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Like your roasties dark and crispy? Think again, health chiefs advise

By Jane Kirby

Roast potatoes or chips turned dark-brown with lots of crispy bits are a recipe for increasing your cancer risk, according to a new health warning.

Families are being cautioned that roast potatoes should not be "fluffed up" and they should be roasted to the lightest colour that is acceptable.

Toast should also be browned to a light brown colour to reduce the risks of acrylamide.

This is the chemical compound that forms in some foods when they are cooked at high temperatures (above 120C).

Studies in mice have shown that high levels of acrylamide can cause neurological damage and cancer.

While studies have proved inconclusive, experts believe the compound has the ability to cause cancer in humans as well.

Acrylamide is found in high levels in a range of favourite foods including breakfast cereals (not porridge), chips, potato products (such as waffles or children's potato shapes), biscuits, crackers, crispbread and crisps.

It is also found in coffee, cooked pizza bases, black olives and cereal-based baby foods.

Root vegetables including potatoes, sweet potatoes, beetroot, turnip, swede and parsnips can all carry high levels of the compound once they have been roasted or fried until darker brown or crispy.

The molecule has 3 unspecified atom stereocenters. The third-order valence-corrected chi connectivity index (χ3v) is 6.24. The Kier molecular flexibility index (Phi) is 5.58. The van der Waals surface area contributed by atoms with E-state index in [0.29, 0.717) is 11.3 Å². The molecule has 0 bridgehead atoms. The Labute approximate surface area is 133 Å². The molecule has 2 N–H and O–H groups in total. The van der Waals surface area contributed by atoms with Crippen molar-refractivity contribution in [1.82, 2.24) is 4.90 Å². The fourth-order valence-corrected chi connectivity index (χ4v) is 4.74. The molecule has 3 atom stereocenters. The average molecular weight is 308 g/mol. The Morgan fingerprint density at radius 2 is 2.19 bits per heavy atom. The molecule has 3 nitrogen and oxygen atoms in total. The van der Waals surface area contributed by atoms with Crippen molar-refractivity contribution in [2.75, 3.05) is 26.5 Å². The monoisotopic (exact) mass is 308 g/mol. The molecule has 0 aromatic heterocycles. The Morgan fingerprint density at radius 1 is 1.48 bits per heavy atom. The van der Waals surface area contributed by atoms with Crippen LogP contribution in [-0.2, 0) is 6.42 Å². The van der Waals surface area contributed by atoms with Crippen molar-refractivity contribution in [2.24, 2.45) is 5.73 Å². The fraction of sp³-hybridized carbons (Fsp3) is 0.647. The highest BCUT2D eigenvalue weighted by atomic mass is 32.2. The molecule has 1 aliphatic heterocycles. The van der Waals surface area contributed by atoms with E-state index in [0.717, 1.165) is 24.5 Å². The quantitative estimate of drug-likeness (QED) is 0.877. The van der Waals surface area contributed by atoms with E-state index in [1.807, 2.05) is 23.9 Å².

As well as high temperatures, long cooking times can increase levels of acrylamide even further.

Acrylamide forms due to a chemical reaction between certain sugars and an amino acid (asparagine) in the food.

Foods such as skinny fries and crisps appear to have the highest levels. However boiling, steaming and microwaving appear far less likely to cause the reaction.

Now the British Food Standards Agency (FSA) has issued a public warning telling people how they can cut their risk, including opting for a gold colour - rather than darker brown - when frying, roasting, baking, grilling or toasting.

People are being told to follow the cooking instructions on packaging to ensure foods are not cooked for too long or at too high a temperature.

The FSA said people should not keep potatoes in the fridge, which can increase overall levels of acrylamide. Instead, raw potatoes should be stored in a dark, cool place with temperatures above 6C.

Evidence also shows the longer potatoes are kept, the more acrylamide can form.

Steve Wearne, director of policy at the FSA, said manufacturers had already taken steps to cut the levels of acrylamide in foods, but it was time for consumers to be made more aware of the risks.

He added: "We are not saying people should worry about the occasional meal ... this is about managing risk over a lifetime.

"Anything you can do to reduce your exposure will reduce your lifetime risk.

"People might, for example, think 'I like my roast potatoes crispy', but they will just decide to have them less often."

Other examples of ways to cut acrylamide include having chunky chips on occasion rather than fries.

The US Environmental Protection Agency says acrylamide is "likely to be carcinogenic to humans", and the International Agency for Research on Cancer (IARC) says it is a "probable human carcinogen".

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